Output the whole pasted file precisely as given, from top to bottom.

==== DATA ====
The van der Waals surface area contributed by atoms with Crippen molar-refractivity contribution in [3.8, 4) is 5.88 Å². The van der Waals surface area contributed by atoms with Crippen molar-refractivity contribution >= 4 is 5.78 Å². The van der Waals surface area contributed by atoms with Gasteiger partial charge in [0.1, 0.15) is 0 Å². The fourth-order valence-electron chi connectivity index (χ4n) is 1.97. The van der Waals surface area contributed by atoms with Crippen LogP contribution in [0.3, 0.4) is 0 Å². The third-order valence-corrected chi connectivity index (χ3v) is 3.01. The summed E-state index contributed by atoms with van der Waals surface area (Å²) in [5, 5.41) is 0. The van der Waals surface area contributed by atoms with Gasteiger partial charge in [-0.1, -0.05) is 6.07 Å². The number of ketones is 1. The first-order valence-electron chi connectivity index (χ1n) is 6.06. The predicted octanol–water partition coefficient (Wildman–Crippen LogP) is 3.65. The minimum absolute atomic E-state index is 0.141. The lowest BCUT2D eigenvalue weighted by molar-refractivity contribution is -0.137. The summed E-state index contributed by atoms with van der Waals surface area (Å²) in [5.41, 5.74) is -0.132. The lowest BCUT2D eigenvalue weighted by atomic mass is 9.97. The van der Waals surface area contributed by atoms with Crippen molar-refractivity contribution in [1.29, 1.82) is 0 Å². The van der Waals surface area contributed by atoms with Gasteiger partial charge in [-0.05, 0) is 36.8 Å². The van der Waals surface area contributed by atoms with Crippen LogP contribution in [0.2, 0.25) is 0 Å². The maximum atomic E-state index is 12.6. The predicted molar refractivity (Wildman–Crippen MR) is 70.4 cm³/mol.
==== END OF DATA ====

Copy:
The van der Waals surface area contributed by atoms with Crippen molar-refractivity contribution in [3.8, 4) is 5.88 Å². The van der Waals surface area contributed by atoms with Crippen molar-refractivity contribution >= 4 is 5.78 Å². The van der Waals surface area contributed by atoms with Gasteiger partial charge in [0.1, 0.15) is 0 Å². The fourth-order valence-electron chi connectivity index (χ4n) is 1.97. The van der Waals surface area contributed by atoms with Crippen LogP contribution in [0.3, 0.4) is 0 Å². The third-order valence-corrected chi connectivity index (χ3v) is 3.01. The summed E-state index contributed by atoms with van der Waals surface area (Å²) in [5, 5.41) is 0. The van der Waals surface area contributed by atoms with Gasteiger partial charge in [-0.1, -0.05) is 6.07 Å². The number of ketones is 1. The first-order valence-electron chi connectivity index (χ1n) is 6.06. The predicted octanol–water partition coefficient (Wildman–Crippen LogP) is 3.65. The minimum absolute atomic E-state index is 0.141. The lowest BCUT2D eigenvalue weighted by molar-refractivity contribution is -0.137. The summed E-state index contributed by atoms with van der Waals surface area (Å²) in [5.41, 5.74) is -0.132. The lowest BCUT2D eigenvalue weighted by atomic mass is 9.97. The van der Waals surface area contributed by atoms with Crippen molar-refractivity contribution in [1.29, 1.82) is 0 Å². The van der Waals surface area contributed by atoms with Gasteiger partial charge in [-0.05, 0) is 36.8 Å². The van der Waals surface area contributed by atoms with Crippen LogP contribution in [0.2, 0.25) is 0 Å². The maximum atomic E-state index is 12.6. The predicted molar refractivity (Wildman–Crippen MR) is 70.4 cm³/mol.